Over at Larry Muffin Laurent wrote a bit, as he often does, about the cooking I’ve been doing over the past week or two. He mentioned that I watch Glen and Friends on YouTube and do try a good deal of his suggested recipes. Over the past few years I have made everything from his Brown Bread Whisky Ice Cream (incredible) to Mrs Beeton’s homemade tomato soup. That last one I made only this past week and it was so easy and good that I am making a batch and freezing it to have on hand for those cold stormy nights when comfort food is a must.
But as well as recipes Glen has a wealth of facts, history and anecdotes about food and its evolution. Did you know there is a difference between an American cup (240 ml) and a Canadian cup (250 ml) and that applies to teaspoons, tablespoons etc? Or what the temperature of a moderate or hot oven would be? I didn’t until Glen explained it. His Sunday morning “Old Cookbook” show is a must see at our house – even before the New York Times Spelling Bee is tackled! He also has an intriguing battery of kitchen equipment and gadgets including this handy little item that I decided to splurge on last week:
“So what the hell is it?” asks my faithful reader. It’s an adjustable measuring cup. “And you would need this, why?” comes the riposte*. Well I don’t know about you but, as an example, should I be making peanut butter cookies one of the big problems is getting the full measure of sticky peanut butter out of a standard measuring cup. And this little toy makes it easy for any “solid” ingredients to be measured and dispensed accurately. The plunger is set at the desired measurement up to 2 cups; the ingredient – crème fraîche, sour cream, molasses – is poured in; the plunger is twisted down: et voilà! There is very little wastage and it cleans easily. They do say it can go in the dishwasher but for something like that I prefer to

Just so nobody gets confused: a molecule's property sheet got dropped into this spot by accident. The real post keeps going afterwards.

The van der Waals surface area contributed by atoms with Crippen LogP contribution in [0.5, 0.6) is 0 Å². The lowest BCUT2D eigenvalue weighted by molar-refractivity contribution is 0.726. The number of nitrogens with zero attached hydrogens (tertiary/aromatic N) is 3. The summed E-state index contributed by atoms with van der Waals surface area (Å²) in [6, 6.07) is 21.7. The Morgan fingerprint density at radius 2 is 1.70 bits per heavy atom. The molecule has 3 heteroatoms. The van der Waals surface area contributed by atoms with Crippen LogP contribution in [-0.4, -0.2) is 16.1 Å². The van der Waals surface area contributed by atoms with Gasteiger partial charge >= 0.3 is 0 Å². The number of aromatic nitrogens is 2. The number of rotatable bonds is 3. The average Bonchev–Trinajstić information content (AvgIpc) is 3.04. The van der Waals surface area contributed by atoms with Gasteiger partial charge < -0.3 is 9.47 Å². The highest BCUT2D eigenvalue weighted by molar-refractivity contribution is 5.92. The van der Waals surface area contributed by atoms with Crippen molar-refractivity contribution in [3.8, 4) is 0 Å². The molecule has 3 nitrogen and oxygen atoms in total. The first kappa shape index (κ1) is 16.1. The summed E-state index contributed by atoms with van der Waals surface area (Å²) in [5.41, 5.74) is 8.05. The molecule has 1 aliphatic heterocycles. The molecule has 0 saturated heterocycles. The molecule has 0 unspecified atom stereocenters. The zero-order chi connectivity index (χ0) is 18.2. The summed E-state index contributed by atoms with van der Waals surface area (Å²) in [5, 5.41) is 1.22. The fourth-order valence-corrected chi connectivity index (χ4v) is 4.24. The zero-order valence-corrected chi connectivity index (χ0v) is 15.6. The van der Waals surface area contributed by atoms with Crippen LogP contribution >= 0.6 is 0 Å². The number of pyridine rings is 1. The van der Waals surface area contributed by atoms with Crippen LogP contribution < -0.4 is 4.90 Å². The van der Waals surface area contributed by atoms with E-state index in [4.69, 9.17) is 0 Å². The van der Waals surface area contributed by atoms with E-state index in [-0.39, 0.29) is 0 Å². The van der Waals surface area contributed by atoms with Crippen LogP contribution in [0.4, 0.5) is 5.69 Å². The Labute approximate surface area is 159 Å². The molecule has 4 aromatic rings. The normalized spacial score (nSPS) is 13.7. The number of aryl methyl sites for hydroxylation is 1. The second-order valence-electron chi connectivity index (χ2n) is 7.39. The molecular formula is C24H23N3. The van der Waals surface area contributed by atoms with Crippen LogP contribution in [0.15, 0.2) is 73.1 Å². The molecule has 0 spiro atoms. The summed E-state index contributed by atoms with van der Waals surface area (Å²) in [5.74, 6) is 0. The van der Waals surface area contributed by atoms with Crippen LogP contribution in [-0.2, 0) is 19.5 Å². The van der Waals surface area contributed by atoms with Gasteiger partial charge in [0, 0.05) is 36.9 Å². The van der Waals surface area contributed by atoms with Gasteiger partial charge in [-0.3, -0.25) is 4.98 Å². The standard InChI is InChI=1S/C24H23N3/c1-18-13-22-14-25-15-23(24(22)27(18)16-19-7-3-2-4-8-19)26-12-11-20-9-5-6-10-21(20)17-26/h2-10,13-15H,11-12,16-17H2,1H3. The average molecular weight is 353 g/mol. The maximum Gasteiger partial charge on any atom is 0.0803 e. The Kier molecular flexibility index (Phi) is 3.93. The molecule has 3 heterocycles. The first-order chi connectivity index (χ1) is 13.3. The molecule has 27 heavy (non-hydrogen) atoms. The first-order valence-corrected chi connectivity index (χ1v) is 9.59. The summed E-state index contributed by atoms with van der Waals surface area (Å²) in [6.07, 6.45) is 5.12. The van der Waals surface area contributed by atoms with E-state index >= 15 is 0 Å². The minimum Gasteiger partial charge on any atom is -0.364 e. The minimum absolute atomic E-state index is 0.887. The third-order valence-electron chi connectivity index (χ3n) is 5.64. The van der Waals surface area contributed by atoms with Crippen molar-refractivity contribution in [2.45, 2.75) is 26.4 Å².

(have Laurent) hand-wash it.
As with any new toy I’m eagerly awaiting the chance to play with it. So I’m thinking peanut butter cookies this weekend?
The word for January 14th is:
Riposte /rəˈpōst/: [1. noun 2. verb]
1.1 A quick, clever reply to an insult or criticism.
1.2 A quick return thrust following a parry in fencing.
2.1 To make a quick, clever reply to an insult or criticism.
2.2 To make a quick return thrust in fencing.
Early 18th century: from French risposte (noun), risposter (verb), from Italian risposta ‘response’.
*Okay, I know the previous sentence wasn’t an insult or criticism but I think its a great word and it conveyed the idea of a quick judgmental response. Okay I’ve used it incorrectly – so sue me! Now how’s that for a riposte???